What Will Your Virtual Afterlife Be Like?

Female Second Life avatarAccording to neuroscientist Michael Graziano writing at Aeon Magazine, “The question is not whether we can upload our brains onto a computer, but what will become of us when we do”:

Imagine a future in which your mind never dies. When your body begins to fail, a machine scans your brain in enough detail to capture its unique wiring. A computer system uses that data to simulate your brain. It won’t need to replicate every last detail. Like the phonograph, it will strip away the irrelevant physical structures, leaving only the essence of the patterns. And then there is a second you, with your memories, your emotions, your way of thinking and making decisions, translated onto computer hardware as easily as we copy a text file these days.

That second version of you could live in a simulated world and hardly know the difference. You could walk around a simulated city street, feel a cool breeze, eat at a café, talk to other simulated people, play games, watch movies, enjoy yourself. Pain and disease would be programmed out of existence. If you’re still interested in the world outside your simulated playground, you could Skype yourself into board meetings or family Christmas dinners.

This vision of a virtual-reality afterlife, sometimes called ‘uploading’, entered the popular imagination via the short story ‘The Tunnel Under the World’ (1955) by the American science-fiction writer Frederik Pohl, though it also got a big boost from the movie Tron (1982). Then The Matrix (1999) introduced the mainstream public to the idea of a simulated reality, albeit one into which real brains were jacked. More recently, these ideas have caught on outside fiction. The Russian multimillionaire Dmitry Itskov made the news by proposing to transfer his mind into a robot, thereby achieving immortality. Only a few months ago, the British physicist Stephen Hawking speculated that a computer-simulated afterlife might become technologically feasible.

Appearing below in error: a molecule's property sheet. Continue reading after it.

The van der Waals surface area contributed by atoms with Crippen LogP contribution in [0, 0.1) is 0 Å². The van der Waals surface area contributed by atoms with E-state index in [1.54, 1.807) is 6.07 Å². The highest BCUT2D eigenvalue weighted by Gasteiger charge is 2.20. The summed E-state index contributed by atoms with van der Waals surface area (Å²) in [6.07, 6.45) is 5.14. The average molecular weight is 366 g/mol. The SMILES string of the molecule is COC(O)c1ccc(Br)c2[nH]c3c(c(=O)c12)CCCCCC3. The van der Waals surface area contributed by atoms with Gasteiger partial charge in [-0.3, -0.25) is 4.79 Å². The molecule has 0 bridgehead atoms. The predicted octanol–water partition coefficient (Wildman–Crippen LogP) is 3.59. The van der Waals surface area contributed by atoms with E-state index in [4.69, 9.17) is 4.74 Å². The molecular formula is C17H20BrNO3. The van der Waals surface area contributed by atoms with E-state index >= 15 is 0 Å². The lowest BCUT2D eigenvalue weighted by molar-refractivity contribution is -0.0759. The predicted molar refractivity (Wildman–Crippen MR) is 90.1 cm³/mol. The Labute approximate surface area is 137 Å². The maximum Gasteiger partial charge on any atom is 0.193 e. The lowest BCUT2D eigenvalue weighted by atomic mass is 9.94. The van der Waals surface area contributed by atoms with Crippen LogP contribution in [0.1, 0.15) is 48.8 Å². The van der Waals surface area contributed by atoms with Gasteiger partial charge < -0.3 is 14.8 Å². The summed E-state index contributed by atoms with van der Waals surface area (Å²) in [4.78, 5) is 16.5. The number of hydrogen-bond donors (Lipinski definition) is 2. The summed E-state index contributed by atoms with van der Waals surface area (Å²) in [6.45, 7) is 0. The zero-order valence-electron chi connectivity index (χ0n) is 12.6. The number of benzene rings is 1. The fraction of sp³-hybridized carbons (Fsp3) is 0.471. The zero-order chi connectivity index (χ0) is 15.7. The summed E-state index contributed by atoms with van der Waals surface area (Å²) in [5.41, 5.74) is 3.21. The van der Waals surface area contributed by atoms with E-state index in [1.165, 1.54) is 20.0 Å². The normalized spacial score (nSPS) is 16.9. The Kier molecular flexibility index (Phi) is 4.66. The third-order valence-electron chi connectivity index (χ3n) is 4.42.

It is tempting to ignore these ideas as just another science-fiction trope, a nerd fantasy. But something about it won’t leave me alone. I am a neuroscientist. I study the brain. For nearly 30 years, I’ve studied how sensory information gets taken in and processed, how movements are controlled and, lately, how networks of neurons might compute the spooky property of awareness. I find myself asking, given what we know about the brain, whether we really could upload someone’s mind to a computer. And my best guess is: yes, almost certainly. That raises a host of further questions, not least: what will this technology do to us psychologically and culturally? Here, the answer seems just as emphatic, if necessarily murky in the details…

[continues at at Aeon Magazine]

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  • http://www.martinhiggins.net/ Martin Higgins

    See also my podcast about such issues with the transhumanist Giulio Prisco: http://disinfo.com/2013/09/transhumanist-spirituality-a-new-religion-for-the-modern-age/

  • Andrew

    What makes anyone think that I’d experience what the second version of me would experience? I’d still die, while only my cyber clone would continue to exist.

    • Jin The Ninja

      exactly. it’s not you. it’s not your consciousness. it isn’t even a full replica of your consciousness as per the article. it’s a computer program that simulates / approximates your consciousness. stick to programming chess programs i say. yawn.

      • pcj70

        the interesting part would be not the “immortality” of you – but the
        futurama “head in a jar” aspect

        • Jin The Ninja

          the percentage of intelligent, worthwhile and visionary ‘talking heads’ from our time would be so low that it wouldn’t be worth it for future-humans to maintain the energy/technology. the problem is- a copy of our brain waves doesn’t a head or a human rather, make.

          • pcj70

            why i brought up loved ones and family – and the i see no reason to think tech would not get cheap

          • Jin The Ninja